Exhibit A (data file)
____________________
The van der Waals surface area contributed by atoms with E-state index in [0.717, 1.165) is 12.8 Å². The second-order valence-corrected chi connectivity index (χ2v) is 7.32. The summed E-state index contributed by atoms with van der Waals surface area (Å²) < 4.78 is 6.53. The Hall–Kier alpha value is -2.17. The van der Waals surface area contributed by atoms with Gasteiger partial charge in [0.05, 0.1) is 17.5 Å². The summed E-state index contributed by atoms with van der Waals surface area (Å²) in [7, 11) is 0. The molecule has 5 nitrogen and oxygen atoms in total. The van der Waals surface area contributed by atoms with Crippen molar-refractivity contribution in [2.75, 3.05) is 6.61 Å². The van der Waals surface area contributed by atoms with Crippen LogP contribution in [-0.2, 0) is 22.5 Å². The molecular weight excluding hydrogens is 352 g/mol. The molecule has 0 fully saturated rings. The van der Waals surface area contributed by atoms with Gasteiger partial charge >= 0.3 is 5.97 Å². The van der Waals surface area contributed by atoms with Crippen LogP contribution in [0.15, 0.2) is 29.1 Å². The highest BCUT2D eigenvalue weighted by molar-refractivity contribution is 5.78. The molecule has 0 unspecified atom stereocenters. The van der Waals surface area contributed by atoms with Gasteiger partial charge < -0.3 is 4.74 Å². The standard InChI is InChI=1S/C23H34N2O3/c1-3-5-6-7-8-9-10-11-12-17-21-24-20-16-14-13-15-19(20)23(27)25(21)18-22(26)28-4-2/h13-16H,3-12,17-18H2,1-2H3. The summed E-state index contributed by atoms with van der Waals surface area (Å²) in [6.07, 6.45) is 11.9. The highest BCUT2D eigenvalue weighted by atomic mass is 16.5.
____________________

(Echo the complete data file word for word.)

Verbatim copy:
The van der Waals surface area contributed by atoms with E-state index in [0.717, 1.165) is 12.8 Å². The second-order valence-corrected chi connectivity index (χ2v) is 7.32. The summed E-state index contributed by atoms with van der Waals surface area (Å²) < 4.78 is 6.53. The Hall–Kier alpha value is -2.17. The van der Waals surface area contributed by atoms with Gasteiger partial charge in [0.05, 0.1) is 17.5 Å². The summed E-state index contributed by atoms with van der Waals surface area (Å²) in [7, 11) is 0. The molecule has 5 nitrogen and oxygen atoms in total. The van der Waals surface area contributed by atoms with Crippen molar-refractivity contribution in [2.75, 3.05) is 6.61 Å². The van der Waals surface area contributed by atoms with Crippen LogP contribution in [-0.2, 0) is 22.5 Å². The molecular weight excluding hydrogens is 352 g/mol. The molecule has 0 fully saturated rings. The van der Waals surface area contributed by atoms with Gasteiger partial charge >= 0.3 is 5.97 Å². The van der Waals surface area contributed by atoms with Crippen LogP contribution in [0.15, 0.2) is 29.1 Å². The highest BCUT2D eigenvalue weighted by molar-refractivity contribution is 5.78. The molecule has 0 unspecified atom stereocenters. The van der Waals surface area contributed by atoms with Gasteiger partial charge < -0.3 is 4.74 Å². The standard InChI is InChI=1S/C23H34N2O3/c1-3-5-6-7-8-9-10-11-12-17-21-24-20-16-14-13-15-19(20)23(27)25(21)18-22(26)28-4-2/h13-16H,3-12,17-18H2,1-2H3. The summed E-state index contributed by atoms with van der Waals surface area (Å²) in [6.07, 6.45) is 11.9. The highest BCUT2D eigenvalue weighted by atomic mass is 16.5.